Pluto removed from the list . . .

Eight Major Planets in our Solar System

Image of the planet Saturn by the Cassini spacecraft
For decades, we have counted nine of the largest bodies of the Solar System as planets: Mercury, Venus, Earth, Mars, Jupiter, Saturn, Uranus, Neptune and Pluto.

Now, the International Astronomical Union, for the first time, created in 2006 a scientific definition for the word planet, demoting the former major planet Pluto to the lesser status of dwarf planet.

At the same time, it promoted the distant, deep-space object Eris and the big asteroid Ceres to dwarf planet.

Eris has been referred to by astronomers as 2003 UB313 and sometimes was called Xena and the tenth planet. The IAU's action made Eris the largest known dwarf planet. It's larger than Pluto.

Two other very distant Solar System bodies are being considered for the category of dwarf planet.

Eris is in the Kuiper belt, a disk-shaped ring of ice that circles the Sun at distances far beyond the major planet Neptune. It holds at least 70,000 small objects. The Kuiper belt is named after Dutch-American astronomer Gerard P. Kuiper, who predicted its existence in 1951. It finally was discovered in 1992. Comets such as Halley's may come from the Kuiper belt.

Planets: How Big, How Far?
in miles
Sun Distance
in miles
Mercury3,03236 million
Venus7,54367 million
Earth7,92693 million
Mars4,217142 million
Jupiter88,732483 million
Saturn74,975870 million
Uranus31,7631.8 billion
Neptune30,7752.8 billion
Pluto1,4293.7 billion

How big are they? As you might expect, dwarf planets are smaller than major planets. Even Earth's Moon is bigger than the dwarf planets.

How far away are they? Earth is third outward from the Sun. Neptune is eighth. Pluto is ninth. Now, Pluto is downgraded in its classification to dwarf leaving only eight planets of the Solar System described as major.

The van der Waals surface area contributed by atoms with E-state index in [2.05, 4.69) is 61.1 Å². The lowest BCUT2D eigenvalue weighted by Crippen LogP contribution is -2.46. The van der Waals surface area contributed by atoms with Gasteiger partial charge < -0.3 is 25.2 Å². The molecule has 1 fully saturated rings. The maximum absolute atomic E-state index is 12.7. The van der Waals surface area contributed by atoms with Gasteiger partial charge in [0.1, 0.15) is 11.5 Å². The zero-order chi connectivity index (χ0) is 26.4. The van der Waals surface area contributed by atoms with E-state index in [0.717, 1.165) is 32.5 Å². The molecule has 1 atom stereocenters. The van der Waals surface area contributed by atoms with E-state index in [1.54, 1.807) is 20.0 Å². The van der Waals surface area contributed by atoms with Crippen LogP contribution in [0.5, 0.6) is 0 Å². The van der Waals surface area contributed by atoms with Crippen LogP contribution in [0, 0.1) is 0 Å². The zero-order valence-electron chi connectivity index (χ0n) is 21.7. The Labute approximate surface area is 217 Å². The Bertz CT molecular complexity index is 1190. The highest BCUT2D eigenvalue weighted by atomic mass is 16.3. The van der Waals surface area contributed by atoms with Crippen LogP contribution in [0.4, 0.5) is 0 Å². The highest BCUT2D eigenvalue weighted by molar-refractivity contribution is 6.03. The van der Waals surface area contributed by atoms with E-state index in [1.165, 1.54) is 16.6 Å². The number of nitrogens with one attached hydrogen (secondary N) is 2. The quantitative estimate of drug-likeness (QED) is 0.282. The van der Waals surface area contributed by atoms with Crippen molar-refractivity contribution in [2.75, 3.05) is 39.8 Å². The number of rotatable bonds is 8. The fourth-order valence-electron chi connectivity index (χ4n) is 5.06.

Earth is only 93 million miles from the Sun, while Pluto's average distance from the Sun is 3.6 billion miles. At 9.7 billion miles, Eris is three times farther from the Sun than Pluto.

The Kuiper Belt
  • There are objects orbiting the Sun beyond the planet Neptune in a formation that astronomers call the Kuiper Belt.
  • Together, the numerous objects seem to form a disc or belt around the Sun.
  • More than 400 of these icy objects are known, and there may be many more.
  • They seem to be remnants of materials near the Sun as our Solar System formed.
The Oort Cloud
  • The large planetoids, such as Sedna and Quaoar, as well as comets and other smaller bodies, may be part of something astronomers call the Oort Cloud.
  • The Oort Cloud may have been formed by gravity from a rogue star near the Sun in the early days of the Solar System.
  • Our star may have been born into a cluster of stars, which means there would have been many stars close to the Sun back then.
  • The Sun and Earth are estimated to be 4.6 billion years old.
  • Sedna, Quaoar and the other large planetoids might represent the first actual detection of the previously suspected collection of icy bodies.
  • The belt of objects seems to be circling the Sun in a spherical orbit that extends as far as 3 lightyears out from our star.